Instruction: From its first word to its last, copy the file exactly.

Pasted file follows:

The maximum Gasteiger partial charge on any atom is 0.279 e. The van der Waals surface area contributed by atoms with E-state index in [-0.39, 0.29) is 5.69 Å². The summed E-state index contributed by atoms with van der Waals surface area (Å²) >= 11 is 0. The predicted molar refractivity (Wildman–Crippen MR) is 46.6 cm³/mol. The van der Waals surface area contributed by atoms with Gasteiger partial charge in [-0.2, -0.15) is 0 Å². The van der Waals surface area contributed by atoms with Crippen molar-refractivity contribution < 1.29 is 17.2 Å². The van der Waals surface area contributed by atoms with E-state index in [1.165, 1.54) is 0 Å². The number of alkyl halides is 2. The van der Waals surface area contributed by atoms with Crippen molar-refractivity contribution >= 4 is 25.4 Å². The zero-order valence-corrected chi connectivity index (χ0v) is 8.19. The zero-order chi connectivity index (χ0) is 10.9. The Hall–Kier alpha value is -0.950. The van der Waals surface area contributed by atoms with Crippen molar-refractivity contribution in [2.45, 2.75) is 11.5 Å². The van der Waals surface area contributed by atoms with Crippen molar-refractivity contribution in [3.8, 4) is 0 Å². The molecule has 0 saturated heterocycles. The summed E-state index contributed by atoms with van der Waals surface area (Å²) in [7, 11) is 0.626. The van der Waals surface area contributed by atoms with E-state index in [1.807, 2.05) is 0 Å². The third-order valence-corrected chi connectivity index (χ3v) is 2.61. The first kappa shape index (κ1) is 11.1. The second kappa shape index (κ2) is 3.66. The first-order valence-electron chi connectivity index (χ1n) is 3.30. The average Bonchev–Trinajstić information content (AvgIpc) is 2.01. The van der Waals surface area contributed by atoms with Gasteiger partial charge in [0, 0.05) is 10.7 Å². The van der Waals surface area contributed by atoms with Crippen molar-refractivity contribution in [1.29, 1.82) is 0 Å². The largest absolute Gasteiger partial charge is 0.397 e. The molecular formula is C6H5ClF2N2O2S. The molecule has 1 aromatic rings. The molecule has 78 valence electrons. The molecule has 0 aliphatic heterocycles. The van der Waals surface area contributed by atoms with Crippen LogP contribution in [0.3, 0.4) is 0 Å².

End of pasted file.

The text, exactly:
The maximum Gasteiger partial charge on any atom is 0.279 e. The van der Waals surface area contributed by atoms with E-state index in [-0.39, 0.29) is 5.69 Å². The summed E-state index contributed by atoms with van der Waals surface area (Å²) >= 11 is 0. The predicted molar refractivity (Wildman–Crippen MR) is 46.6 cm³/mol. The van der Waals surface area contributed by atoms with Gasteiger partial charge in [-0.2, -0.15) is 0 Å². The van der Waals surface area contributed by atoms with Crippen molar-refractivity contribution < 1.29 is 17.2 Å². The van der Waals surface area contributed by atoms with E-state index in [1.165, 1.54) is 0 Å². The number of alkyl halides is 2. The van der Waals surface area contributed by atoms with Crippen molar-refractivity contribution >= 4 is 25.4 Å². The zero-order valence-corrected chi connectivity index (χ0v) is 8.19. The zero-order chi connectivity index (χ0) is 10.9. The Hall–Kier alpha value is -0.950. The van der Waals surface area contributed by atoms with Crippen molar-refractivity contribution in [2.45, 2.75) is 11.5 Å². The van der Waals surface area contributed by atoms with Crippen molar-refractivity contribution in [3.8, 4) is 0 Å². The molecule has 0 saturated heterocycles. The summed E-state index contributed by atoms with van der Waals surface area (Å²) in [7, 11) is 0.626. The van der Waals surface area contributed by atoms with E-state index in [1.807, 2.05) is 0 Å². The third-order valence-corrected chi connectivity index (χ3v) is 2.61. The first kappa shape index (κ1) is 11.1. The second kappa shape index (κ2) is 3.66. The first-order valence-electron chi connectivity index (χ1n) is 3.30. The average Bonchev–Trinajstić information content (AvgIpc) is 2.01. The van der Waals surface area contributed by atoms with Gasteiger partial charge in [0, 0.05) is 10.7 Å². The van der Waals surface area contributed by atoms with Crippen molar-refractivity contribution in [1.29, 1.82) is 0 Å². The largest absolute Gasteiger partial charge is 0.397 e. The molecular formula is C6H5ClF2N2O2S. The molecule has 1 aromatic rings. The molecule has 78 valence electrons. The molecule has 0 aliphatic heterocycles. The van der Waals surface area contributed by atoms with Crippen LogP contribution in [0.3, 0.4) is 0 Å².